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Advocacy Project Blogs - 2008 Fellow: Annelieke van de Wiel

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Opening doors

Posted By: Annelieke

A delayed update of my blog. The last month was incredibly hectic and I lost myself somewhat in the details of the local government structures, the history of the conflict in this region, the emergence and current status of the ‘government protected’ IDP camps, the Ugandan and international legislation on rights of persons with disabilities, the history and internal organization of the Gulu Disabled Person Union and its affiliated Associations from district right down to village level, the preparatory work for the advocacy workshop organized by Survivors Corps, frequent and long-lasting power cuts, a lack of internet, many other things, but mainly: the field trips to the camps and villages, the people we met there, the stories they shared with us.

Last month’s numerous field trips were revealing. I saw with my own eyes how persons with disabilities in the camps and villages remain generally marginalized, invisible, forgotten. I met people who after 5 years still carried bullets fired by the LRA in their limbs, causing daily pain and immobility. I spend half an hour joking with a very bright kid who couldn't go to school as he couldn't walk. I had the pleasure of getting to know the very kind and insightful Francis who hasn’t been able to walk, stand or even sit upright for twenty years since he tripped over a branch while running away for the rebels. Due to the then intense insurgency, he never made it to hospital. Due to his current condition, he can’t move any body part but his hands and head. I met an old woman who dislocated her hip and who each day crawls around her hut in the camp to find food and water. How are they going to benefit from the numerous programmes, plans, projects and services available to the rest of the population here if they can’t even move from one place to another?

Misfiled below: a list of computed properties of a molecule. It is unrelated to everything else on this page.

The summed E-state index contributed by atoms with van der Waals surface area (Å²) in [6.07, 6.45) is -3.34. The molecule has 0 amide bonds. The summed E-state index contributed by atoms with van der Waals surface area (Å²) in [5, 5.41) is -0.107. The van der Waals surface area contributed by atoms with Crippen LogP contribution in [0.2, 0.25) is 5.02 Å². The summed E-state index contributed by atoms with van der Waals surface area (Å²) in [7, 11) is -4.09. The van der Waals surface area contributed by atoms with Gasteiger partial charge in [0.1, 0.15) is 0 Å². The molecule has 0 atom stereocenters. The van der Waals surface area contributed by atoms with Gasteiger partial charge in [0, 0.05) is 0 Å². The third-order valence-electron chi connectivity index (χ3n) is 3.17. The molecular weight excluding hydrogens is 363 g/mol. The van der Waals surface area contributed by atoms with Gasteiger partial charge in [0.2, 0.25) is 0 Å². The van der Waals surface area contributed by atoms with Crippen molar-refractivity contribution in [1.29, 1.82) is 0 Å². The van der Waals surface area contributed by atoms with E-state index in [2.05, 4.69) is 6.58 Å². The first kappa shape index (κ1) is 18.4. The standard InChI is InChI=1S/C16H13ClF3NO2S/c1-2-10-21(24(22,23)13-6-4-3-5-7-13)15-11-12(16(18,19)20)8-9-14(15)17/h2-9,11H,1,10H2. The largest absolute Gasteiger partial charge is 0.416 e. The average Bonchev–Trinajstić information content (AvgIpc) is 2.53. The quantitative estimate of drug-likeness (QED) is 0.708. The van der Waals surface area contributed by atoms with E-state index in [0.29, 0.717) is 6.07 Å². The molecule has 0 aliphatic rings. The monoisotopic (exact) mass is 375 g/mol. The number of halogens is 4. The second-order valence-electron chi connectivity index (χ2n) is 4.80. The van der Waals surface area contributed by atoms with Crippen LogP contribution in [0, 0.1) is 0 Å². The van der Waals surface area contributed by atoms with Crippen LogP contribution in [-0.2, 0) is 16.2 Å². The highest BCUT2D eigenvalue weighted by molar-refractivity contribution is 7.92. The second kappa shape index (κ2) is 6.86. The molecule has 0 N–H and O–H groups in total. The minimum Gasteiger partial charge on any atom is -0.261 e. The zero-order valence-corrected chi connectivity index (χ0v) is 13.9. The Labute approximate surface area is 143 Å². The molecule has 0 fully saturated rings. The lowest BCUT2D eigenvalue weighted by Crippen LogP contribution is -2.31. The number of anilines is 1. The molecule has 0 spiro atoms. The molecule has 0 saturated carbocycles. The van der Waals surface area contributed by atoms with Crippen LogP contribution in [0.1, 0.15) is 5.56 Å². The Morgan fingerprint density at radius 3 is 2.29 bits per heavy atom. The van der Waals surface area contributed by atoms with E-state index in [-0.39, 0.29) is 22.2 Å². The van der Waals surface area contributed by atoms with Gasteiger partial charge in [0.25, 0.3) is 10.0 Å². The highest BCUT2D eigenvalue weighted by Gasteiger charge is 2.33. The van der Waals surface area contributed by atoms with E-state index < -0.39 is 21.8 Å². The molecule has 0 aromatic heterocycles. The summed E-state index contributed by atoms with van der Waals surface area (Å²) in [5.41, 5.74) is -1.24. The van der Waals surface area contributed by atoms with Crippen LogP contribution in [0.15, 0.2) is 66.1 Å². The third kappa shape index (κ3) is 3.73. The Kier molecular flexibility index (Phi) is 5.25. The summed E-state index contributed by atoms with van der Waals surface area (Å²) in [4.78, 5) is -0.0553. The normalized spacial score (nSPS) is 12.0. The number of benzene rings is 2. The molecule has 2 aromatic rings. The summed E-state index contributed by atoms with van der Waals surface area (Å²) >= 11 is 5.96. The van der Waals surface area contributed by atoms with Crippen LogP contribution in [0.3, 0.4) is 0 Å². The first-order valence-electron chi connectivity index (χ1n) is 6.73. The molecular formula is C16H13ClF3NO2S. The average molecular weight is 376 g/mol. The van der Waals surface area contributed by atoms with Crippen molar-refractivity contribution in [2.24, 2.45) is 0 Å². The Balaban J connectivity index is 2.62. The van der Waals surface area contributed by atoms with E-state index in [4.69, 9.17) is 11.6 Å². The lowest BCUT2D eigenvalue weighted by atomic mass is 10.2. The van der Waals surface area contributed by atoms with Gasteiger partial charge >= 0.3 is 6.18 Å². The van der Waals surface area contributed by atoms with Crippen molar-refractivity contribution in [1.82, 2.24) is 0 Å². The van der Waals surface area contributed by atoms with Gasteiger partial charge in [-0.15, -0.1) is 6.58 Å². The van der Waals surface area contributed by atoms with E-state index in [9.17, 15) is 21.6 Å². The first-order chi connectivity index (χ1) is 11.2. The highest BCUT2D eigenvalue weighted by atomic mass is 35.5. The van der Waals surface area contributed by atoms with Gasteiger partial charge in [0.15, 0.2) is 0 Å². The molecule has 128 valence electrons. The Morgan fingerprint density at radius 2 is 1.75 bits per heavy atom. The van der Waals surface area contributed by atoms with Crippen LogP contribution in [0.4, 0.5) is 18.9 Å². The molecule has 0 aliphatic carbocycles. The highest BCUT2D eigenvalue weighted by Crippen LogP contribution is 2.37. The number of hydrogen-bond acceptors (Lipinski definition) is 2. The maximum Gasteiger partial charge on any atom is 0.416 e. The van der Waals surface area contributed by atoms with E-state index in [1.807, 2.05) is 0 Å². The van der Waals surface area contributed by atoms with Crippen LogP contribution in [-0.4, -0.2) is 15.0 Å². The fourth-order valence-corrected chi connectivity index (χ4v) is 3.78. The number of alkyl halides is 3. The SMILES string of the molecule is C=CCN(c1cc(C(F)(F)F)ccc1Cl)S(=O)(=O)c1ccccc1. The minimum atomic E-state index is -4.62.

During the war, persons with disabilities suffered more than persons without disabilities. Even now the war has calmed down in this region, the disadvantaged position remains unchanged and largely unaddressed. I’m not illustrating this to show that these people are pitiable and just in need of aid. I want to show that through a changed approach of reconstruction stakeholders in this region, people could be facilitated to uplift themselves from their papyrus math on the ground to independency, to education and community participation, if possible at home rather than in the camp. To be able to have an equal chance as able bodied community members to thrive, a change in approach would make a real difference.

Just as an example, the main governmental development programme for the region, the PRDP (The Peace, Recovery and Development Plan), brushes off the issue of disability by mentioning it just a few times, indirectly, always under the general heading of “vulnerable people”. Persons with disabilities are not at all mentioned in for example the section on education, health or sanitation, whereas without paying attention to accessibility -think about ramps, mobility aids, transport and means of communication- the door for persons with disabilities remains firmly closed to these services.

I hold big objections to grouping persons with disabilities under “vulnerable people”, together with for example orphans and the elderly, as done by the government as well as NGOs. Grouping people like that seems just an easy way out. How can you simultaneously address the needs of an orphan who fails to go to school because he cannot afford a uniform and a man in his twenties who due to war related spinal cord injury is confined to his hut and immediate surroundings? The needs of persons with disabilities are unique, real and urgent and need to be recognized as such, just as the needs of any orphan child. In both cases, the denial of needs amounts to discrimination and the denial of rights.